• Levodopa therapy in Parkinson’s disease causes serotonin neurons in the raphe to generate dopamine. 
    • The impact of selective serotonin reuptake inhibitors on post-stroke motor performance is another example; these effects may also impact the dopaminergic and glutamatergic systems [1].

By having a more substantial impact on a neurotransmitter downstream from the primary effect, neuroplasticity associated with different therapies (such as TMS, MST, and DBS) may be able to restore the balance between functionally connected systems or trigger a therapeutic response [1].

Can neuroplasticity be measured?

In preclinical studies, increased production of synaptic proteins and trophic factors (such as brain-derived neurotrophic factor – BDNF) that promote neurogenesis or remodeling of the spine and dendritic architecture is frequently seen as signs of neuroplasticity at the molecular level [5]. 

Neuroplasticity is also thought to represent changes in structural and functional brain imaging. There are many instances of neuroimaging data interpreted as proof of neuroplasticity in the literature (Figure 1) [1].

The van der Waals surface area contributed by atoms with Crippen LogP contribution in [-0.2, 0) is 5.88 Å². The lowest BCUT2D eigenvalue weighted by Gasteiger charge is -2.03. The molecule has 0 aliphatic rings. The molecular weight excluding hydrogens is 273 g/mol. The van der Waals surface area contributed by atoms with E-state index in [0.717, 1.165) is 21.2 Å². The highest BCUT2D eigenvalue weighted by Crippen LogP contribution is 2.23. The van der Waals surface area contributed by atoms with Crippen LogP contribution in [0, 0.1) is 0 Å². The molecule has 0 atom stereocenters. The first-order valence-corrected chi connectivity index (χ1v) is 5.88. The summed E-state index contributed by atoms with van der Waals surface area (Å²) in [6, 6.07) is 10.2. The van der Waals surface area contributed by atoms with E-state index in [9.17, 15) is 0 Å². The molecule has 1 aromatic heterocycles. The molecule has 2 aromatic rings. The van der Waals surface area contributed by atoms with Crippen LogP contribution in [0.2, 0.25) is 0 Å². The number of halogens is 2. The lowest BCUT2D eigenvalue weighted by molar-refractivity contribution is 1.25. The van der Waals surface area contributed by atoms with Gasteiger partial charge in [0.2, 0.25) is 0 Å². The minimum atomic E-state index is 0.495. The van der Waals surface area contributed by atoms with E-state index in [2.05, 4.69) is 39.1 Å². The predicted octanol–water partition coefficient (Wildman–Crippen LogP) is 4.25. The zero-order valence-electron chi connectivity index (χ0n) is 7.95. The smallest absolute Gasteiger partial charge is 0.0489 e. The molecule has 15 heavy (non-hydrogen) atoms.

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Figure 1. Neuroimaging data interpreted as proof of neuroplasticity

To address basic concerns of functional relevance, the neuroimaging data must be interpreted in the context of behavioral and clinical outcomes, specifically, if functional gains are related to changes in cerebral blood flow/glucose metabolism, white matter functional connectivity, and brain volume (Figure 2).

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Figure 2. Factors related to functional gains

To interpret neuroimaging results by underlying neurobiological mechanisms, particularly the observed changes as proof of neuroplasticity, combined neuroimaging and histopathologic or neuropathological evaluations in animal models and the human brain, respectively, are crucial [1].

Is the neuroplasticity process important in the development of new treatments? 

Their impact on neuroplasticity could measure the effect of innovative therapies. There are various concepts in the literature where preclinical research has focused on innovative therapies that have been demonstrated to be helpful in patients. These studies were based on clinical and/or imaging evidence that found proof of neuroplasticity or neurogenesis as a mechanism of action. Translational research on selective serotonin reuptake inhibitors is the finest illustration [5]. 

More recently, preclinical studies have demonstrated that a single dose of ketamine is associated with increased levels of synaptic proteins and increased number and function of axon-spinous synapses of pyramidal neurons in a rat’s prefrontal cortex